Russian Foreign Minister Sergey Lavrov has called on Abkhazia to ‘ensure equal rights’ for all Abkhazians. Lavrov made the comments on 18 April during a visit to Abkhazia to open a new Russian Embassy building, six years after his previous visit.
‘We are interested in supporting the policy of ensuring equal rights for every resident of Abkhazia, and for everyone to feel at ease here’, Lavrov said during the visit.
A law passed in 2013 by Abkhazia’s de facto authorities stripped the majority of the republic’s sizeable ethnic Georgian minority of their Abkhazian citizenship. This has led to restrictions of their freedom of movement, as well as depriving them of the right to vote in Abkhazian elections.
He added that opening a larger embassy in Abkhazia underscores ‘the strategic partnership’ between Abkhazia and Russia.
Abkhazian President Raul Khadzhimba announced before meeting with Lavrov that relations with Russia are the main priority for Abkhazia’s foreign policy, as well as a ‘vital need’ for the Abkhazian people.
According to Lavrov, Russia is interested in pursuing cooperation in the framework of the Geneva Discussions, advocating a ‘fair approach’. He said that it is possible to reach a new agreement within the Geneva Discussions, which is the format of talks to address the consequences of the August 2008 War. The talks involve Georgian, Russian, Abkhazian, and South Ossetian negotiators, as well as the US, EU, and OSCE.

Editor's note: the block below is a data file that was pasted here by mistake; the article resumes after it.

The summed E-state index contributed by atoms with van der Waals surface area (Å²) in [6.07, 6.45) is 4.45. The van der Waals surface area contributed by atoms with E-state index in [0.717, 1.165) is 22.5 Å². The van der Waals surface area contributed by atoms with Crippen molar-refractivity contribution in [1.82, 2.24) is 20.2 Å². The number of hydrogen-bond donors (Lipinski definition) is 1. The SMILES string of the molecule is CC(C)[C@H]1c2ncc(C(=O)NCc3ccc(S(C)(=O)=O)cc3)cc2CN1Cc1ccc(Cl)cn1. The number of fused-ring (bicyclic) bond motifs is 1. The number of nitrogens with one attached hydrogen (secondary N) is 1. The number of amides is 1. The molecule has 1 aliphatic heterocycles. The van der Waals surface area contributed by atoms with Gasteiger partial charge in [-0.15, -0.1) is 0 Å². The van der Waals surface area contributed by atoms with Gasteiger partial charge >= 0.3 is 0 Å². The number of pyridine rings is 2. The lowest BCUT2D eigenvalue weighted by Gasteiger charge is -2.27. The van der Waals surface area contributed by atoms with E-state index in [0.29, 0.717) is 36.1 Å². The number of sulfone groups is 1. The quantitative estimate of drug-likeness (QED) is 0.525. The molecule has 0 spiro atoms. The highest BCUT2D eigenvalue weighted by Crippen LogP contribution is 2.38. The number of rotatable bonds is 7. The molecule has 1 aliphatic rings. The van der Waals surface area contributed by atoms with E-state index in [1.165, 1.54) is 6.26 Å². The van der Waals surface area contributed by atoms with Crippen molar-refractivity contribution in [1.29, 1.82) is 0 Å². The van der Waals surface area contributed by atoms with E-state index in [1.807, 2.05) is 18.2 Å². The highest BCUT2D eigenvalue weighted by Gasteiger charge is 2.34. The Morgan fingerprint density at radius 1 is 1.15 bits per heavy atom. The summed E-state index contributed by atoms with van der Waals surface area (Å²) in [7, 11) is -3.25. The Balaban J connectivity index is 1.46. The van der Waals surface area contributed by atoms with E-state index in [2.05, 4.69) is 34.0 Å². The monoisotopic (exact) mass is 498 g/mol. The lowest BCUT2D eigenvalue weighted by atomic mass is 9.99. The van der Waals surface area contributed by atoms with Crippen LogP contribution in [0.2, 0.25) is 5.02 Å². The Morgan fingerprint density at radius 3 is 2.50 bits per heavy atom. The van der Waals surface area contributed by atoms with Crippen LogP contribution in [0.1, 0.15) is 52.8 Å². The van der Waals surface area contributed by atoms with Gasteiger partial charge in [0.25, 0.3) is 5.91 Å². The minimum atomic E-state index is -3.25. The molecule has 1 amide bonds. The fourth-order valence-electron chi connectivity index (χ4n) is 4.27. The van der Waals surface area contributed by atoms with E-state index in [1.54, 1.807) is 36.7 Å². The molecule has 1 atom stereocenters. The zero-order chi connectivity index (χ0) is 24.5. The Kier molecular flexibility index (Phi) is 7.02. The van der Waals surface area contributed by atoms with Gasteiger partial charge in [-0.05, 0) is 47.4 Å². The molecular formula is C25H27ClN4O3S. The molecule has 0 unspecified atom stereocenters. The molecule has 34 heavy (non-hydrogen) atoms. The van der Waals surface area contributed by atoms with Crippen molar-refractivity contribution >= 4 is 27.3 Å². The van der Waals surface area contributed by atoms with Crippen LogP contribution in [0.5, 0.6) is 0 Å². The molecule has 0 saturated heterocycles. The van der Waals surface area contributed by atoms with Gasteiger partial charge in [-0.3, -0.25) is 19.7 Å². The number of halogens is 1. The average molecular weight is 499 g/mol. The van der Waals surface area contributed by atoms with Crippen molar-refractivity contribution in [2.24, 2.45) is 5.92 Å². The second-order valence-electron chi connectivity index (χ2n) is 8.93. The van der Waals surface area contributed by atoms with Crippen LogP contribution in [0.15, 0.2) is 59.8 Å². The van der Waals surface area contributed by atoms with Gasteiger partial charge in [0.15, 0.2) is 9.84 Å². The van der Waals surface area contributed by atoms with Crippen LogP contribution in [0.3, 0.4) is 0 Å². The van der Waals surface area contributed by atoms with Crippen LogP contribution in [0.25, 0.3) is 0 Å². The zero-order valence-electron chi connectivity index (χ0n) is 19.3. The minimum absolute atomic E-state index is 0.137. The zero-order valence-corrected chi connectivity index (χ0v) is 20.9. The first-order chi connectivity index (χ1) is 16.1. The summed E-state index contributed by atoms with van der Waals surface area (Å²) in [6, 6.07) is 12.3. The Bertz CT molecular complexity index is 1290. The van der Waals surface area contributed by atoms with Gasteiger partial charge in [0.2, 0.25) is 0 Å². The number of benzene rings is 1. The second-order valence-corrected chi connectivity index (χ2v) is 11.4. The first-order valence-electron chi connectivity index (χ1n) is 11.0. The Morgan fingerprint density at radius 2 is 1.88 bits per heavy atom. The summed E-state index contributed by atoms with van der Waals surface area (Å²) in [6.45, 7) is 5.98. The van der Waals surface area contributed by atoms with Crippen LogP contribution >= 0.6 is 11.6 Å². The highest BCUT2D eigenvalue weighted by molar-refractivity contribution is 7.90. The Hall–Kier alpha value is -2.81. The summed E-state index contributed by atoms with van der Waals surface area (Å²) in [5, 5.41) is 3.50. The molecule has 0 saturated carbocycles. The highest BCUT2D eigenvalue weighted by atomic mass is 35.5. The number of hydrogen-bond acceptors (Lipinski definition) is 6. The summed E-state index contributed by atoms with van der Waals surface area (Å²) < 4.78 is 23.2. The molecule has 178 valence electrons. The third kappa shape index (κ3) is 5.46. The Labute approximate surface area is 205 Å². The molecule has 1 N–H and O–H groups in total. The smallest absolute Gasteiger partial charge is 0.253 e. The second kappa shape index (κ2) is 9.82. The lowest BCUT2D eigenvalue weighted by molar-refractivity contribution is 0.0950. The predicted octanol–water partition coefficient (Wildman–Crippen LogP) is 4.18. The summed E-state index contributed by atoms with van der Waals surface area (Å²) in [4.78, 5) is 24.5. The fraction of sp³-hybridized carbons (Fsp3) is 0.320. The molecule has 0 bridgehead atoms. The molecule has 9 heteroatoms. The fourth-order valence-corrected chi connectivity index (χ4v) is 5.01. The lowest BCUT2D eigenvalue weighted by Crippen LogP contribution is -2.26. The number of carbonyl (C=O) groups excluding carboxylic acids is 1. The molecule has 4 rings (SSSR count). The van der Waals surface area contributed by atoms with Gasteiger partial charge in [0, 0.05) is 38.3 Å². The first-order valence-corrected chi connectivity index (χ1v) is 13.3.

‘We are convinced that it is quite possible in the foreseeable future to conclude a legally binding document on the non-use of force, this will be an important signal for the entire Caucasus region’, Lavrov said.
He insisted that the security of Abkhazia is perfectly provided by relations with Russia, and that the Russian army ensures protection from attack.
After meeting with Khajimba, the two held a joint press conference and discussed the long proposed railway line from Russia to Armenia which would pass through Abkhazia and Georgian controlled territory.
‘We are ready, each party is ready. The only obstacle is the Georgian party, and if they will be ready too then nothing can interfere with this project’, he said, in response to a question from a journalist.
Mamuka Bakhtadze, director of Georgian Railway, said in February that there are no consultations about a railway line between Russia and Armenia.
‘The section of railway in the autonomous republic of Abkhazia is an integral part of Georgia’s railway — this is our position’, he told Channel 1.
Officials in Tbilisi condemned Lavrov’s visit to Abkhazia. Prime Minister Giorgi Kvirikashvili called the visit a ‘continuation of the militarisation of Georgia’s occupied territories’.
‘But despite the anxiety which Georgia has experienced, we retain the status of a more stable island in these turbulent times — Georgia endured lots of shots — this is an achievement which many other countries cannot boast’, he added.